Search Images Maps Play YouTube News Gmail Drive More »
Sign in
Screen reader users: click this link for accessible mode. Accessible mode has the same essential features but works better with your reader.

Patents

  1. Advanced Patent Search
Publication numberUS7386814 B1
Publication typeGrant
Application numberUS 11/054,864
Publication dateJun 10, 2008
Filing dateFeb 10, 2005
Priority dateFeb 10, 2005
Fee statusPaid
Also published asUS7685541
Publication number054864, 11054864, US 7386814 B1, US 7386814B1, US-B1-7386814, US7386814 B1, US7386814B1
InventorsJeffrey D. Stroomer, Roger B. Milne, Isaac W. Foraker, Sean A. Kelly
Original AssigneeXilinx, Inc.
Export CitationBiBTeX, EndNote, RefMan
External Links: USPTO, USPTO Assignment, Espacenet
Translation of high-level circuit design blocks into hardware description language
US 7386814 B1
Abstract
Translation of high-level design blocks into a design specification in a hardware description language (HDL). Each block in the high-level design is assigned to a group. A set of attributes is identical between the blocks in a group. For each group of blocks, a respective set of parameters having different values on subblocks of at least two blocks in the group is determined. An HDL specification is generated for each group. The HDL specification for a group has for each parameter in the set of parameters, a parameter input.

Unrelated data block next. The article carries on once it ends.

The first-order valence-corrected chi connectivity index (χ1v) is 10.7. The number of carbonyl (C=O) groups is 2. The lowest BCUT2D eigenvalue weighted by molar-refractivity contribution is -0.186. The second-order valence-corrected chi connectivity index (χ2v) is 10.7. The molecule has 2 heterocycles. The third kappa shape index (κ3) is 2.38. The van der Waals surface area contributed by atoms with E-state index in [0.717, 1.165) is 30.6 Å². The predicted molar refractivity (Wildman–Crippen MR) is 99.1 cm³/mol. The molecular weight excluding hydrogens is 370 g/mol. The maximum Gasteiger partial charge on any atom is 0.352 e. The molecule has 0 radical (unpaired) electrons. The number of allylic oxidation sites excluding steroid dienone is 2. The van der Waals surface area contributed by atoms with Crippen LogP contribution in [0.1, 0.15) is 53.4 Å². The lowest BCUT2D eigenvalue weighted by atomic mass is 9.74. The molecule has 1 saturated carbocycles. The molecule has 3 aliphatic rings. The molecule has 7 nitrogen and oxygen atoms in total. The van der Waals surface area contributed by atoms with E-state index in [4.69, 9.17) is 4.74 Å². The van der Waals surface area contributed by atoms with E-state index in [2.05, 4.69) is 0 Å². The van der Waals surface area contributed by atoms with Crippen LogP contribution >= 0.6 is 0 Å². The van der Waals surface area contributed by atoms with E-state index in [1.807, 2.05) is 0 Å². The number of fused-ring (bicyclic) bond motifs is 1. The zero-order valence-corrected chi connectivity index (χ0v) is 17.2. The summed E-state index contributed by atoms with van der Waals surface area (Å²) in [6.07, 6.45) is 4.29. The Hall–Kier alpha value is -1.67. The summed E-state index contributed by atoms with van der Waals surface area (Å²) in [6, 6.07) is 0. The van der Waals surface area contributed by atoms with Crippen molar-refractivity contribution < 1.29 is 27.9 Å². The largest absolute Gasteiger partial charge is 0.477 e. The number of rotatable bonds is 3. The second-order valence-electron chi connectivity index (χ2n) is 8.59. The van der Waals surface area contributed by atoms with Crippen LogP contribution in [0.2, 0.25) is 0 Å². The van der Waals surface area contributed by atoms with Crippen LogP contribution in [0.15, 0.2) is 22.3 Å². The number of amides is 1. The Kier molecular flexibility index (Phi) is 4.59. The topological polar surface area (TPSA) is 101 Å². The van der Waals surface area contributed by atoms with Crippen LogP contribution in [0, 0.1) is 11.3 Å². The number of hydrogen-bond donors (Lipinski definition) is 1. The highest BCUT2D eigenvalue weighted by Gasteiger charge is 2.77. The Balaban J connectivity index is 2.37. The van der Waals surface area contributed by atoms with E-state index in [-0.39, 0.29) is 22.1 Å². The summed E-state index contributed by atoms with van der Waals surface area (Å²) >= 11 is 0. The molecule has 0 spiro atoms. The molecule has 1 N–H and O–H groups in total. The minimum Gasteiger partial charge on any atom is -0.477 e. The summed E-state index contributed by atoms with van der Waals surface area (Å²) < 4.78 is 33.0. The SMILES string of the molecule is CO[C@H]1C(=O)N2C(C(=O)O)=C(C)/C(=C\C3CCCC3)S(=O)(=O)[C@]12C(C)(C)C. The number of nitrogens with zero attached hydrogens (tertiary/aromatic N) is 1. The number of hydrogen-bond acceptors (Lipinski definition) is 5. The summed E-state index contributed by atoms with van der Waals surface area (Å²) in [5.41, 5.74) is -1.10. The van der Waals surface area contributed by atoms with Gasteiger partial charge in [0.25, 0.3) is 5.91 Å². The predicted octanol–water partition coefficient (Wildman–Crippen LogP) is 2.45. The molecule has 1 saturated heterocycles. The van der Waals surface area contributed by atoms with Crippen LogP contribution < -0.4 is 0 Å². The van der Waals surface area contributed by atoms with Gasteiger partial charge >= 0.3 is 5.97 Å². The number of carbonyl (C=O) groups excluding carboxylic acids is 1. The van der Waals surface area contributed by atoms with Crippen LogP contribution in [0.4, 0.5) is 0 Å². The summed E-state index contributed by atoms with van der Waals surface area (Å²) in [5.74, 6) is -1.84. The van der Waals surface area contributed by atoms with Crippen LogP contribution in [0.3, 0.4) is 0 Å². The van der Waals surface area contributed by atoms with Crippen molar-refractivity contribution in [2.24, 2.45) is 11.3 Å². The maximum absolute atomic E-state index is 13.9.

Images(5)
Previous page
Next page
Claims(7)
1. A method for translating high-level design blocks into a design specification in a hardware description language (HDL), wherein each of a plurality of the high-level design blocks has one or more parameters, each parameter having an associated parameter value, the method comprising:
assigning each of the high-level design blocks to a group, wherein a set of attributes is identical between each high-level design block in a group;
determining for each group of the high-level design blocks, a respective set of parameters that for each parameter in the set has different values in at least two high-level design blocks in the group; and
generating a respective HDL specification for each group, the HDL specification having for each parameter in the set of parameters, a respective parameter input,
wherein the generating of the respective HDL specification includes:
generating an HDL specification of a first high-level design block having a respective parameter for each parameter in the set of Parameters, and assigning each respective parameter to a variable in the HDL specification of the first high-level design block; and